Respite for 2,650-Mile Trekkers

Traveling from Mexico to Canada, weary and hungry hikers take a break in Snow Creek



PHOTOGRAPHY BY TOM BREWSTER

Every year around Easter, Tracy Albrecht looks out her window to see lights flickering on the mountainside behind her Snow Creek home. She alerts her husband: “The hikers are coming.”

The lights are the headlamps of hikers winding down the Pacific Crest Trail. About 200 people attempt the entire 2,650-mile route from Mexico to Canada annually, usually arriving in the Coachella Valley in May. Some of them descend into the desert at night to avoid the heat. Most wind up in the Albrechts’ front yard, where Tracy, an interpretive specialist for the Santa Rosa & San Jacinto Mountains National Monument, and her husband, Lance, have set up a hikers’ oasis.

By the time they get to Snow Creek, the travelers have only begun their months-long journey, but they’ve gone far enough to be wilted. Most start at Campo, near the Mexican border, pass through Anza-Borrego Desert State Park, cross Highway 74 near Pinyon,
then travel 57 miles through the national monument, following Fuller Ridge along the granite backbone of the high San Jacintos, then rapidly descending 8,000 feet to Snow Creek, near where Interstate 10 and Highway 111 meet.

Deprived of shade for miles, feet blistered from tortuous switchbacks, they suddenly come upon a picnic table in the shade of an olive tree, a water fountain, heaps of oranges, and maybe even a watermelon. There’s a washtub for feet soaking and a friendly dog, Penny, to ease homesickness. It’s nirvana.

But even nirvana can get out of hand. Tracy has come home from a day of meetings to find 40 sunburned pilgrims at her picnic table.

“How about an orange?” Tracy might ask.

“Oh, yes.”

“A hamburger?”

“Oh, yes.”

”Want to come inside and watch the ball game?”

“Oh, yes.”

If the Albrechts aren’t careful, they’d have sleeping bags in the living room all spring.

They had to learn to set limits after one hiker left three llamas in their yard while he went into town for feed. They feel privileged, though, to witness the parade of human drama. It’s a parade most of us living here miss, as the hikers come and go quietly on the outskirts of town each spring.

The Pacific Crest Trail, which dates to the 1930s and was completed in 1993, is a classic test of character, endurance, and strength. Some make the trip to shed an addiction, recover from a loss, or find a new reason to live. They are all ages. As with any proper initiation rite, they shed their everyday identities and take on trail names — Lionheart, Postholer, Hasty. Those who make it the whole way are sometimes so changed that they find it hard to re-enter ordinary life. “Post-traumatic trail withdrawal syndrome,” they call it.

Once the well-hydrated hikers say goodbye to the Albrechts, they slog down a sandy trail and cross under the 1-10, where another so-called “trail angel” sometimes leaves an ice chest full of cold water. Then they face an epic climb up Mount San Gorgonio. There are 60 major mountain passes and entire states to cross through before they rest at Manning Park, British Columbia. 

When the pilgrims depart, the Albrechts’ picnic table is free of litter — not even a Band-Aid or scrap of orange peel. “These are the tidiest people you’d ever meet,” Tracy says. All they leave behind are words in a smudged logbook, snapshots of a moment on their longest journey.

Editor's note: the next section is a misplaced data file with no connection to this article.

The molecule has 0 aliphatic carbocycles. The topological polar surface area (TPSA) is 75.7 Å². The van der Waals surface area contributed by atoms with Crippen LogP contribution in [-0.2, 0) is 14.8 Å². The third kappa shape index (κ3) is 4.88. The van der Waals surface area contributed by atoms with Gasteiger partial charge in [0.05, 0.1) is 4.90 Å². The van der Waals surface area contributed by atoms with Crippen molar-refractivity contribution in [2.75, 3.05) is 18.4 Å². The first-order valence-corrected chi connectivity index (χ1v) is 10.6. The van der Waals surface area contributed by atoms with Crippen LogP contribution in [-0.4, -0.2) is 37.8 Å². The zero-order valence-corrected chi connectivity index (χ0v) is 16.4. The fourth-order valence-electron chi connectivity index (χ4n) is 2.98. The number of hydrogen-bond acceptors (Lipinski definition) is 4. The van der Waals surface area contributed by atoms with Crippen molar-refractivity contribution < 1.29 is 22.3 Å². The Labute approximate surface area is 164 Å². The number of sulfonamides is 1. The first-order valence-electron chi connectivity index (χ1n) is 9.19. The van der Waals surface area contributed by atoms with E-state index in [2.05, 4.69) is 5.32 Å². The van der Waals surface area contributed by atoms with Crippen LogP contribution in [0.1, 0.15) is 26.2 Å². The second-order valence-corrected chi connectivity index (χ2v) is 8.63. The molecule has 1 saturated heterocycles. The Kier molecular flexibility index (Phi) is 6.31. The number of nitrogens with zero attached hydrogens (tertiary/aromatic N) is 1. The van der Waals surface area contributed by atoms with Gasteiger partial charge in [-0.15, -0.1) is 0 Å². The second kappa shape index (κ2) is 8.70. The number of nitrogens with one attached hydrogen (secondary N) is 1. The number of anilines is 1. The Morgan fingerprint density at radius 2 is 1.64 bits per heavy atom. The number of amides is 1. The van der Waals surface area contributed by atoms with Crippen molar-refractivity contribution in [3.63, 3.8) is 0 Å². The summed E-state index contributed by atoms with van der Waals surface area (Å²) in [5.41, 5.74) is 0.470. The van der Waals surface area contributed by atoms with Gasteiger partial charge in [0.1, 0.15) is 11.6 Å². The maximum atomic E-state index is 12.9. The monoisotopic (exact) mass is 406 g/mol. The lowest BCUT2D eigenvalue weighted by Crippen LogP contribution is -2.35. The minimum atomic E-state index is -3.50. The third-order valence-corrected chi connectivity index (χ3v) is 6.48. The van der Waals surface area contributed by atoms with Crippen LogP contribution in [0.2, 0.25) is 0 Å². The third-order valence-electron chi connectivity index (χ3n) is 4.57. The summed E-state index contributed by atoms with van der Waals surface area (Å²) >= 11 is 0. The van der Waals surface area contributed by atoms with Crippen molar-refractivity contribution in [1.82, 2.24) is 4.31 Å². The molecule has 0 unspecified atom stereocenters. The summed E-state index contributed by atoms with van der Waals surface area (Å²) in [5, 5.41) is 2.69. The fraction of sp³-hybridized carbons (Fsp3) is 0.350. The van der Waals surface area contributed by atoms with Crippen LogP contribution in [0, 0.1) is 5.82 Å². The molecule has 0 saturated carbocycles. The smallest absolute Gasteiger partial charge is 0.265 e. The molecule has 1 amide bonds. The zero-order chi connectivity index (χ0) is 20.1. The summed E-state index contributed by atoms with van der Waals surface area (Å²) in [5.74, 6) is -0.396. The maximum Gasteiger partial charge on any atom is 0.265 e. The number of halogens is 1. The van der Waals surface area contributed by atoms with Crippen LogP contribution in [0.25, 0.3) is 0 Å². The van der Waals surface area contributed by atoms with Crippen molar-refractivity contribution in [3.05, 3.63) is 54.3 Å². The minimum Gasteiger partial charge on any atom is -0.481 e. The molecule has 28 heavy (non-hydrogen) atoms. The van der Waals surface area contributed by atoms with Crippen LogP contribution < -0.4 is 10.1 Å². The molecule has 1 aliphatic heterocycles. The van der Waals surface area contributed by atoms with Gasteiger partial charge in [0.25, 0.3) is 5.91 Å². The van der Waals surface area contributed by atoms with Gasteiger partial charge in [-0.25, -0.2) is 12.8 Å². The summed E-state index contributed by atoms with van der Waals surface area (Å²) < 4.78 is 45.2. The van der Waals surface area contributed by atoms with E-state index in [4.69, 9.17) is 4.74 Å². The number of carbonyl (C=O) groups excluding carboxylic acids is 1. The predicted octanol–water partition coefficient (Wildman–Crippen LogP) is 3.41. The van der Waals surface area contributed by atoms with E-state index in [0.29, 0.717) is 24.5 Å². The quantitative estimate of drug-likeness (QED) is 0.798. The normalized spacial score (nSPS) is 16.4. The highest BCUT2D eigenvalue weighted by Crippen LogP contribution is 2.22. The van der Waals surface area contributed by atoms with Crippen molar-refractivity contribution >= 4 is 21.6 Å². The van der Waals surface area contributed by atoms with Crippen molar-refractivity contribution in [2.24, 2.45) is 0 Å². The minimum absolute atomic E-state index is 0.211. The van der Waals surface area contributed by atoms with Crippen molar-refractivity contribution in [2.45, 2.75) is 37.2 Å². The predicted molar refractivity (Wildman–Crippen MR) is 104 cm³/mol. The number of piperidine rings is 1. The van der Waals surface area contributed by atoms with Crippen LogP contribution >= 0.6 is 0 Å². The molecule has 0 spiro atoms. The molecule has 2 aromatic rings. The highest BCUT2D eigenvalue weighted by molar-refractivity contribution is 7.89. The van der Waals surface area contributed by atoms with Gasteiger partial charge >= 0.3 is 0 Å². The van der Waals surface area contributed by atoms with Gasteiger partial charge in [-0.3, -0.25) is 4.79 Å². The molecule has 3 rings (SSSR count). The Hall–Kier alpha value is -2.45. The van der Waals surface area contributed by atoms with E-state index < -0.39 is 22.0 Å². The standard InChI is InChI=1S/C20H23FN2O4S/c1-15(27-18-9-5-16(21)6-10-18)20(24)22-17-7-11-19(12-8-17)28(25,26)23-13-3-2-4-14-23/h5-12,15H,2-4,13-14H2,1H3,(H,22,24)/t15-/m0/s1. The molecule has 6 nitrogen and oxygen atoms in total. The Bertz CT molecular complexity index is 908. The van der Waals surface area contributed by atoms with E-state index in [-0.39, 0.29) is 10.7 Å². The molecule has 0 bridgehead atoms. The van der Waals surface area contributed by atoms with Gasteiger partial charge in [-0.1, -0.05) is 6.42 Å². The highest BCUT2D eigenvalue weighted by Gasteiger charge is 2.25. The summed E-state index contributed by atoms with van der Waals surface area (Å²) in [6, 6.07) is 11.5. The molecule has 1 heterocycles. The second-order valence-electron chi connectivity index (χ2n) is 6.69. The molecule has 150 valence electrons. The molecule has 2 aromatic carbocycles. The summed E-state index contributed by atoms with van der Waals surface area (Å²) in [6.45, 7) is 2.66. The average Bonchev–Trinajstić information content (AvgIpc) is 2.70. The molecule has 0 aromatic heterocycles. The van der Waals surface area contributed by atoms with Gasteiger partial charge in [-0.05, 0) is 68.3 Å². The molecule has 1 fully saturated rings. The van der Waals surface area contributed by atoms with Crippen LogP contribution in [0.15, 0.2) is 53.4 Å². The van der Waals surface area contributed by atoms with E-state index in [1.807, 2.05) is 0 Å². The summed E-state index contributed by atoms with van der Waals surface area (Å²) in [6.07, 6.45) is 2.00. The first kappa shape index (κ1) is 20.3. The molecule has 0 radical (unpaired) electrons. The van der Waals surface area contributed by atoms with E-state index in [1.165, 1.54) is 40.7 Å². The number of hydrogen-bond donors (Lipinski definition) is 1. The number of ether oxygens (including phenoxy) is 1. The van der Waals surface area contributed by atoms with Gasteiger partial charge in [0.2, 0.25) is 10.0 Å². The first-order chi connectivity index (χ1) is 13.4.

After a long hot descent, your shade, citrus, and H2O almost make me cry.
— Bonanza Jellybean

I needed this. I really needed this.
— Brian, Seattle

After that brutal descent, how lovely to be here in this gorgeous shade. Had a great footbath. I love it, and so do my new blisters.
— Blackberry, BC Canada

Thanks so much guys. I came in late and ate five oranges in record time.
— Lucas, a.k.a. Raw, Portland, Ore.

Had a great time cleaning up, talking to Penny and drinking water. Oh how the simple things make me happy!
— Hellokitty

National Monument Trail Stewards

The Pacific Crest Trail is only one of a network of trails in the Santa Rosa & San Jacinto Mountains National Monument. Because the monument staff is small, they need the public’s help in looking after the many miles of trails. Volunteers for the new Trail Steward Program — managed by Friends of the Desert Mountains — are trained to patrol trails, educate visitors, and help with invasive plant eradication, among other tasks.

People of all skill levels and fitness abilities are welcome to apply. If you want to acquire “dirt knowledge” — the kind that only comes from time spent in the backcountry — this is your chance. For more information on the program, call the national monument visitor center and ask for Arielle Maccio, director of volunteer services for Friends of the Desert Mountains, at 1-760-862-9984.

Landscape Conservation System

Pacific Crest Trail and the Santa Rosa & San Jacinto Mountains National Monument are administered by the National Landscape Conservation System, a dynamic land preservation program that few people know about — yet.

Its goal is to protect “the last of the Wild West,” says Danielle Murray, associate director for the Conservation Lands Foundation. It was created in 2000 “to conserve, protect, and restore nationally significant landscapes” within Bureau of Land Management holdings. The system is in its infancy, like the early days of the National Park System. The group operates locally through Friends of the Desert Mountains. To get involved, visit www.friendsofthedesertmountains.org.

Some 50 friends groups, representing conservation lands nationally, will meet in Palm Springs in November. “Love your local national monument, and realize it’s part of a larger system of protected places,” Murray advises. For more on the system, visit www.conservationlands.org.
 

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